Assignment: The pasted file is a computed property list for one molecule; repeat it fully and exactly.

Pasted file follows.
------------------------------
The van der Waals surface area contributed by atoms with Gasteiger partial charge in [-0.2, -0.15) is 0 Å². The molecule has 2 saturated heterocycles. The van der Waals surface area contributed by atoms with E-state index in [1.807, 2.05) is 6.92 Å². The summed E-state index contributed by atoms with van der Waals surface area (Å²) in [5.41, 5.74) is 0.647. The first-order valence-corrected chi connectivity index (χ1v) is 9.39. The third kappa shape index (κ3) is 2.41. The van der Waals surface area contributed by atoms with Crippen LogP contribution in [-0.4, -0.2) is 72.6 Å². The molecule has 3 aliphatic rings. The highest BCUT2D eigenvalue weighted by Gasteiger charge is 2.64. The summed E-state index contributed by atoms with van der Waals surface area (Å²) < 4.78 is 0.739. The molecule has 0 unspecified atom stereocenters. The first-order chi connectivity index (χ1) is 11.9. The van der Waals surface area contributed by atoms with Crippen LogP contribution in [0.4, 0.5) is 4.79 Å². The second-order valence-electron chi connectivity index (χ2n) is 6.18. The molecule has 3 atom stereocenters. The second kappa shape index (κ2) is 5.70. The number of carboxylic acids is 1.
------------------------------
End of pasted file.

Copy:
The van der Waals surface area contributed by atoms with Gasteiger partial charge in [-0.2, -0.15) is 0 Å². The molecule has 2 saturated heterocycles. The van der Waals surface area contributed by atoms with E-state index in [1.807, 2.05) is 6.92 Å². The summed E-state index contributed by atoms with van der Waals surface area (Å²) in [5.41, 5.74) is 0.647. The first-order valence-corrected chi connectivity index (χ1v) is 9.39. The third kappa shape index (κ3) is 2.41. The van der Waals surface area contributed by atoms with Crippen LogP contribution in [-0.4, -0.2) is 72.6 Å². The molecule has 3 aliphatic rings. The highest BCUT2D eigenvalue weighted by Gasteiger charge is 2.64. The summed E-state index contributed by atoms with van der Waals surface area (Å²) < 4.78 is 0.739. The molecule has 0 unspecified atom stereocenters. The first-order chi connectivity index (χ1) is 11.9. The van der Waals surface area contributed by atoms with Crippen LogP contribution in [0.4, 0.5) is 4.79 Å². The second-order valence-electron chi connectivity index (χ2n) is 6.18. The molecule has 3 atom stereocenters. The second kappa shape index (κ2) is 5.70. The number of carboxylic acids is 1.